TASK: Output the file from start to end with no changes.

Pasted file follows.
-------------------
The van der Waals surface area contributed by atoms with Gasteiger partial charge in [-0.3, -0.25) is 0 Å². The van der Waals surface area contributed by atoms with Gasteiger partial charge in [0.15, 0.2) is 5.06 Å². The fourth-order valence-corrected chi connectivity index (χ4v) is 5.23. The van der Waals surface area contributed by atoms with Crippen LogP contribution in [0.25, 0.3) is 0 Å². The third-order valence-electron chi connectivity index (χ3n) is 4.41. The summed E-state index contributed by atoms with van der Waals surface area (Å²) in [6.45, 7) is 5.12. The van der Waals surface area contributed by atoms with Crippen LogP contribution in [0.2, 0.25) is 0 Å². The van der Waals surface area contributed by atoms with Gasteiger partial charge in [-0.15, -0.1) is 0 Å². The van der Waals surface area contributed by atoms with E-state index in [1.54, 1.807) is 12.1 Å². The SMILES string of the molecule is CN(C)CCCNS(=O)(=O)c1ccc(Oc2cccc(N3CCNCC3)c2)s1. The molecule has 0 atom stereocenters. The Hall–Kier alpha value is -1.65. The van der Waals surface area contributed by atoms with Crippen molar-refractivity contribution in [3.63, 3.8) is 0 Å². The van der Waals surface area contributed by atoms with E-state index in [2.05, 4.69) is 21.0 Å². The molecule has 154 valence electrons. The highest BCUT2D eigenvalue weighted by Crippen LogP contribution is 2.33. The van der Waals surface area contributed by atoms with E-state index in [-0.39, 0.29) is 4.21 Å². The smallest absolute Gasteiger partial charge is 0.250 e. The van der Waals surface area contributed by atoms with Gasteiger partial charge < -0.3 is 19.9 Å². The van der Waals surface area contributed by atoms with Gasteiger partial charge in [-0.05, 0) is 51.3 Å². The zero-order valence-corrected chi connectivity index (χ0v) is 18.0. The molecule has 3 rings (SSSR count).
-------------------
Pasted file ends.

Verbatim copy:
The van der Waals surface area contributed by atoms with Gasteiger partial charge in [-0.3, -0.25) is 0 Å². The van der Waals surface area contributed by atoms with Gasteiger partial charge in [0.15, 0.2) is 5.06 Å². The fourth-order valence-corrected chi connectivity index (χ4v) is 5.23. The van der Waals surface area contributed by atoms with Crippen LogP contribution in [0.25, 0.3) is 0 Å². The third-order valence-electron chi connectivity index (χ3n) is 4.41. The summed E-state index contributed by atoms with van der Waals surface area (Å²) in [6.45, 7) is 5.12. The van der Waals surface area contributed by atoms with Crippen LogP contribution in [0.2, 0.25) is 0 Å². The van der Waals surface area contributed by atoms with Gasteiger partial charge in [-0.15, -0.1) is 0 Å². The van der Waals surface area contributed by atoms with E-state index in [1.54, 1.807) is 12.1 Å². The SMILES string of the molecule is CN(C)CCCNS(=O)(=O)c1ccc(Oc2cccc(N3CCNCC3)c2)s1. The molecule has 0 atom stereocenters. The Hall–Kier alpha value is -1.65. The van der Waals surface area contributed by atoms with Crippen molar-refractivity contribution in [3.63, 3.8) is 0 Å². The van der Waals surface area contributed by atoms with E-state index in [2.05, 4.69) is 21.0 Å². The molecule has 154 valence electrons. The highest BCUT2D eigenvalue weighted by Crippen LogP contribution is 2.33. The van der Waals surface area contributed by atoms with E-state index in [-0.39, 0.29) is 4.21 Å². The smallest absolute Gasteiger partial charge is 0.250 e. The van der Waals surface area contributed by atoms with Gasteiger partial charge < -0.3 is 19.9 Å². The van der Waals surface area contributed by atoms with Gasteiger partial charge in [-0.05, 0) is 51.3 Å². The zero-order valence-corrected chi connectivity index (χ0v) is 18.0. The molecule has 3 rings (SSSR count).